A federal judge on Thursday sentenced a woman who engaged in a crime spree and then staged a daring escape from police custody to nearly three years in prison.
U.S. District Judge Robert J. Shelby told Shauntae L. Stratton, 24, that she had racked up an astonishing criminal history in her short life and hopes the 34 months she’ll spend in a federal prison will prove a turning point.
Federal prosecutors agreed to drop four counts against Stratton in exchange for her guilty plea to one count of bank fraud and one count of aggravated identity theft. She faced a potential sentence of up to 30 years on the first count; the second carries a mandatory two-year term.
Stratton admitted that she and co-defendant Joseph L. Chatwin, 41, stole a purse on May 3, 2012, and then used that victim’s driver license and a check stolen from other victims to open a bank account.
At the same time, the two were negotiating with another victim to buy a $30,000 motor home.
Stratton obtained a cashier’s check for $30 made out to the seller of the motor home and then altered so it appeared to be in the amount of $30,000, which they then gave to the seller.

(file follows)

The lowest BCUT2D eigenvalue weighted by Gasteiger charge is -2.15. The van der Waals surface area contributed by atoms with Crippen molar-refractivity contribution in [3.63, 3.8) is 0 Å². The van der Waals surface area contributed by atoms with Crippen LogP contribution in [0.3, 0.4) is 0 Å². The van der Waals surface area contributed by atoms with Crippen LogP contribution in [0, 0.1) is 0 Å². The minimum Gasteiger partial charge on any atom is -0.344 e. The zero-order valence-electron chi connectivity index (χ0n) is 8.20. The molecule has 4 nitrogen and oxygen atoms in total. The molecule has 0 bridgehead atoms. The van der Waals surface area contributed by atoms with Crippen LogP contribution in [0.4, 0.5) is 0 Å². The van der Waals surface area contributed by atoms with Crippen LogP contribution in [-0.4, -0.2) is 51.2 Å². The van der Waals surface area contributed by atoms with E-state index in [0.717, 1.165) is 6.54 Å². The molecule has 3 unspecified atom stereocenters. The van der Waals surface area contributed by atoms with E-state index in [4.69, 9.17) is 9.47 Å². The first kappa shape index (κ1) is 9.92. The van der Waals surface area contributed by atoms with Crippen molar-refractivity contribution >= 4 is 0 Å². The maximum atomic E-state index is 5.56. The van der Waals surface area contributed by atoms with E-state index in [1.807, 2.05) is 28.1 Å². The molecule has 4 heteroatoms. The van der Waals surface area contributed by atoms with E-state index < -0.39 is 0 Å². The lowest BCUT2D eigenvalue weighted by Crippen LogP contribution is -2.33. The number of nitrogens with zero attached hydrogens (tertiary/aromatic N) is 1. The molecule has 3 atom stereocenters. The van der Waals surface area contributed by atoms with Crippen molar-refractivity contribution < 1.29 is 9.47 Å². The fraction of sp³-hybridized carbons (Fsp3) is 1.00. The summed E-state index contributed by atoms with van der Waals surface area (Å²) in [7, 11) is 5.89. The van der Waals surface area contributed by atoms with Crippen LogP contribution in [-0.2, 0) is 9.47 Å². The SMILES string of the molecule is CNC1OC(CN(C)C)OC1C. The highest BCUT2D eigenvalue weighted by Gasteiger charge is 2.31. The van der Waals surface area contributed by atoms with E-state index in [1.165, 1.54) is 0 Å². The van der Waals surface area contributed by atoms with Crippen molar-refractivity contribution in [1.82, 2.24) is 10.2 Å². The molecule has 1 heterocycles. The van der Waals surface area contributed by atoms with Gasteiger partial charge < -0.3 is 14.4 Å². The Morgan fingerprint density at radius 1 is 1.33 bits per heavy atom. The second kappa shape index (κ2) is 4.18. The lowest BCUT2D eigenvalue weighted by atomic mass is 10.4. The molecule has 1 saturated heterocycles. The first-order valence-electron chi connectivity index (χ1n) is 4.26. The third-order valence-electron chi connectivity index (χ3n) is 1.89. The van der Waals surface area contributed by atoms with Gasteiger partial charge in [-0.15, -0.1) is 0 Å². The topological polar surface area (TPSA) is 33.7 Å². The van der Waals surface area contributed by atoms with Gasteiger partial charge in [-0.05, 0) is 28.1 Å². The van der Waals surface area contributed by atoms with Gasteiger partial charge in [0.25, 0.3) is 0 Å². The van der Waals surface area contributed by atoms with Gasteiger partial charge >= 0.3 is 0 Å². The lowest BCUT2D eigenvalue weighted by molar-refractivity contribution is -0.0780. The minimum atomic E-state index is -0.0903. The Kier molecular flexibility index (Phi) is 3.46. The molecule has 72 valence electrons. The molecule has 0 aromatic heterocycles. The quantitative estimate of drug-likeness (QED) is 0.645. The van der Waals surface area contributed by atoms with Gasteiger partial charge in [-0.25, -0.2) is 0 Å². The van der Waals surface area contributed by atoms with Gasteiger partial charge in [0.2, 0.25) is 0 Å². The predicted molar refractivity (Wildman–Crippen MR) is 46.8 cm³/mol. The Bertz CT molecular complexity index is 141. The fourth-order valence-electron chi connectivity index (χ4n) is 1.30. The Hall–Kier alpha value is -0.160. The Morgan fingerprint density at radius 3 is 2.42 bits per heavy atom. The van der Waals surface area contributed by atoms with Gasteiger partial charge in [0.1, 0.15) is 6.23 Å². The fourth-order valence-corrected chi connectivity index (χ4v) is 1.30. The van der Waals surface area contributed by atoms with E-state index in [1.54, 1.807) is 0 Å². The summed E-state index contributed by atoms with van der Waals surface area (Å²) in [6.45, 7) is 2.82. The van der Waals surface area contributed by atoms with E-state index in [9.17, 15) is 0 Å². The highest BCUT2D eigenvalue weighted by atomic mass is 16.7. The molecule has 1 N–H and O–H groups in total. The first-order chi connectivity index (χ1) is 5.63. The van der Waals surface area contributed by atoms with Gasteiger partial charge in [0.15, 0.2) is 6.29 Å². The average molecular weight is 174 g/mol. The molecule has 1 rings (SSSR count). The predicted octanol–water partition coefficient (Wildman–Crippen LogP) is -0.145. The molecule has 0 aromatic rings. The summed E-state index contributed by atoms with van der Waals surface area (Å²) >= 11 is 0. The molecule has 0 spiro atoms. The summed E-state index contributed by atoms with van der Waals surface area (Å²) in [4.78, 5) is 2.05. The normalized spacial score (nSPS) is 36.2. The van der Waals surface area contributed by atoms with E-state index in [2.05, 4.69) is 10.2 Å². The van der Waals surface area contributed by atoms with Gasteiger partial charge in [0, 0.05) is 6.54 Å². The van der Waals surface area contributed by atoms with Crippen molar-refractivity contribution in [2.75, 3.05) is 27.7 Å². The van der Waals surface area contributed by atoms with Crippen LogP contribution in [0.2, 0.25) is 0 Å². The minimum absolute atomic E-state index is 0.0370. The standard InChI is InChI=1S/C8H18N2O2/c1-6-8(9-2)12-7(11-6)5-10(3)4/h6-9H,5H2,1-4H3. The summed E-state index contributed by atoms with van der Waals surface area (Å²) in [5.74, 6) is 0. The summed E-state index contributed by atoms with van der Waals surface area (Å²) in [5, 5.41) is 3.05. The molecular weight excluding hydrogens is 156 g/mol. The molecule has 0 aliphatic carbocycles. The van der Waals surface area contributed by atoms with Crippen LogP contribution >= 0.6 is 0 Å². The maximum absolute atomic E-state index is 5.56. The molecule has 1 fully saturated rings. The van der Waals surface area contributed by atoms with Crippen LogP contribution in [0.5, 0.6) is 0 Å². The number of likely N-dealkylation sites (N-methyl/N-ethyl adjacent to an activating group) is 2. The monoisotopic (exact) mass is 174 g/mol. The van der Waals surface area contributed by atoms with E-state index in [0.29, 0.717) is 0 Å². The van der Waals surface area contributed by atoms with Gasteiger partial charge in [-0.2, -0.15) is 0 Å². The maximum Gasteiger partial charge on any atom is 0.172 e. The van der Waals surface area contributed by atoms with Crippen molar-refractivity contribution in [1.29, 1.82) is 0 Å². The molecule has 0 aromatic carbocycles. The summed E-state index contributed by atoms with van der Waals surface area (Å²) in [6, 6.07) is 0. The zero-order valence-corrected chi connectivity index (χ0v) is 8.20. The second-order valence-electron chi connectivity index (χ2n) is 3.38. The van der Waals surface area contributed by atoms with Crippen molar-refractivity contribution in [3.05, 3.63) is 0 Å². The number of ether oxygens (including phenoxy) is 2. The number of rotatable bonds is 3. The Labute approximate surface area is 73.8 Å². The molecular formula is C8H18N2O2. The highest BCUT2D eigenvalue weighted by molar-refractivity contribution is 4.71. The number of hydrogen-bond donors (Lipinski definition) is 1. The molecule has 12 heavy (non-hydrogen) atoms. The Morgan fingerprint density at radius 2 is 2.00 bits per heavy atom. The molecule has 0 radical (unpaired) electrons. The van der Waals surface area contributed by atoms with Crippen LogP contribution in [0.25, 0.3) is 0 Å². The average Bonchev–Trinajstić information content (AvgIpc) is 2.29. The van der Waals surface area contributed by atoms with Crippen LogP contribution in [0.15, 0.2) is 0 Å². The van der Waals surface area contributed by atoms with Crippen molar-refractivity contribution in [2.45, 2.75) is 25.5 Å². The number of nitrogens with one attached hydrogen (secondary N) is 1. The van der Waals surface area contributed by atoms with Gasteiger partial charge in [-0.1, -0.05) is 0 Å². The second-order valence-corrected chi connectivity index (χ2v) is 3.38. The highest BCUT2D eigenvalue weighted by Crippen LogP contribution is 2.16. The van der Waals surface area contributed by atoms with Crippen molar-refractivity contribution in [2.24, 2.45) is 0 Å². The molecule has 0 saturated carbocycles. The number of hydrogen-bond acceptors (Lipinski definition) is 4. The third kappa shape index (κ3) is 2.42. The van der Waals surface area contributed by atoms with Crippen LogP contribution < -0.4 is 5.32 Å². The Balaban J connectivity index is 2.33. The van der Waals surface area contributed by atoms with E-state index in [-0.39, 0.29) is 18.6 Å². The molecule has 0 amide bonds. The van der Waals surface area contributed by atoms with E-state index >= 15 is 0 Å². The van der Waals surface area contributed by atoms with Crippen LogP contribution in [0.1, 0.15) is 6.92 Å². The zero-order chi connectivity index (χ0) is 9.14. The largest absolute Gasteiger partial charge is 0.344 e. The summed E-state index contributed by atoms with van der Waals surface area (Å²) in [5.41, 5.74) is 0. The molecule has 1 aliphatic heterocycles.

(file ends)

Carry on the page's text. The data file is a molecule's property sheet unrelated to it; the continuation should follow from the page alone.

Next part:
The two were arrested on July 17, 2012, by Farmington police and taken in separate vehicles to the police station. As officers took Stratton to a holding cell, Chatwin kicked out a window of a squad car, squeezed head-first through the opening and escaped in a stolen SUV.
As officers went after Chatwin, Stratton used a credit card to unlock the door of the holding cell and briefly took off before being recaptured.
Chatwin, who also has a lengthy criminal history, was spotted at a home in Sandy about two weeks later and drove off in stolen sedan as officers pursued him. He led police on a lengthy high-speed chase that ended when police spiked his tires and managed to stop the vehicle.
Chatwin approached a vehicle that was stopped at a red light; he drew a handgun as officers approached but was successfully subdued by a Taser and K-9.
Chatwin, who pleaded guilty on Monday to one count of bank fraud and one count of carrying a firearm during a violent crime, was sentenced to 12 years in prison. He had faced up to 30 years on the bank fraud charge.
In all, some 250 people were affected by the pair’s criminal acts, which included multiple burglaries, according to prosecutors. Many wrote to the court, describing how they now fear for their own and family members’ well-being and must contend with fallout from having their personal and financial information ripped off, Shelby said.
Stratton offered an apology in court, though she did not publicly acknowledge the motor home owner, who was present.
“I feel absolutely horrible about the things I’ve done,” Stratton said. “I just want to apologize to each one of my victims and let them know I am truly sorry.”
Both also face state charges but have not yet been sentenced. Shelby declined to rule on how the state sentences should run but said he would recommend they be served concurrently with the federal terms.